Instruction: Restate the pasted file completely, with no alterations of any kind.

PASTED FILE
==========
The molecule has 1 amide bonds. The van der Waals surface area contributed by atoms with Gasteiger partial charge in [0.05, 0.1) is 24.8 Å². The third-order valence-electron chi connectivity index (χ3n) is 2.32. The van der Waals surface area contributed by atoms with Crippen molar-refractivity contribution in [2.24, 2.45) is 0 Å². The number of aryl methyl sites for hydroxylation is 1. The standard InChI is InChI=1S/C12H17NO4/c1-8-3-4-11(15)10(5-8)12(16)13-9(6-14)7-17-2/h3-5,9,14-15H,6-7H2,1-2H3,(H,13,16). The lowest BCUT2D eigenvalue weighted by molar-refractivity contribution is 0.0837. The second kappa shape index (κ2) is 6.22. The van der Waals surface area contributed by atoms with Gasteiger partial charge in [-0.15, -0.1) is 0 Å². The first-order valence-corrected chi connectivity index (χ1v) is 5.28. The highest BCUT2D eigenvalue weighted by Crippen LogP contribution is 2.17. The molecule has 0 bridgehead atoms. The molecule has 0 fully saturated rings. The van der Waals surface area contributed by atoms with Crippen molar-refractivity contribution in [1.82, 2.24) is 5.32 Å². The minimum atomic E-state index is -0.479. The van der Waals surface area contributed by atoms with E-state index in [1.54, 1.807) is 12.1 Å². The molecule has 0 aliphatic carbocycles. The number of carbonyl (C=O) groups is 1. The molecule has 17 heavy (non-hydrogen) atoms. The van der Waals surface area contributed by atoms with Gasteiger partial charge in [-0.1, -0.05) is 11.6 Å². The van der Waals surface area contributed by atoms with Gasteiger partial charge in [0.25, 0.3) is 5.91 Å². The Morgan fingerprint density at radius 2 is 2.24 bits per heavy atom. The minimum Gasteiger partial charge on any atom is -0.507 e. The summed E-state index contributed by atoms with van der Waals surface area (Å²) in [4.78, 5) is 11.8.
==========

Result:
The molecule has 1 amide bonds. The van der Waals surface area contributed by atoms with Gasteiger partial charge in [0.05, 0.1) is 24.8 Å². The third-order valence-electron chi connectivity index (χ3n) is 2.32. The van der Waals surface area contributed by atoms with Crippen molar-refractivity contribution in [2.24, 2.45) is 0 Å². The number of aryl methyl sites for hydroxylation is 1. The standard InChI is InChI=1S/C12H17NO4/c1-8-3-4-11(15)10(5-8)12(16)13-9(6-14)7-17-2/h3-5,9,14-15H,6-7H2,1-2H3,(H,13,16). The lowest BCUT2D eigenvalue weighted by molar-refractivity contribution is 0.0837. The second kappa shape index (κ2) is 6.22. The van der Waals surface area contributed by atoms with Gasteiger partial charge in [-0.15, -0.1) is 0 Å². The first-order valence-corrected chi connectivity index (χ1v) is 5.28. The highest BCUT2D eigenvalue weighted by Crippen LogP contribution is 2.17. The molecule has 0 bridgehead atoms. The molecule has 0 fully saturated rings. The van der Waals surface area contributed by atoms with Crippen molar-refractivity contribution in [1.82, 2.24) is 5.32 Å². The minimum atomic E-state index is -0.479. The van der Waals surface area contributed by atoms with E-state index in [1.54, 1.807) is 12.1 Å². The molecule has 0 aliphatic carbocycles. The number of carbonyl (C=O) groups is 1. The molecule has 17 heavy (non-hydrogen) atoms. The van der Waals surface area contributed by atoms with Gasteiger partial charge in [-0.1, -0.05) is 11.6 Å². The van der Waals surface area contributed by atoms with Gasteiger partial charge in [0.25, 0.3) is 5.91 Å². The Morgan fingerprint density at radius 2 is 2.24 bits per heavy atom. The minimum Gasteiger partial charge on any atom is -0.507 e. The summed E-state index contributed by atoms with van der Waals surface area (Å²) in [4.78, 5) is 11.8.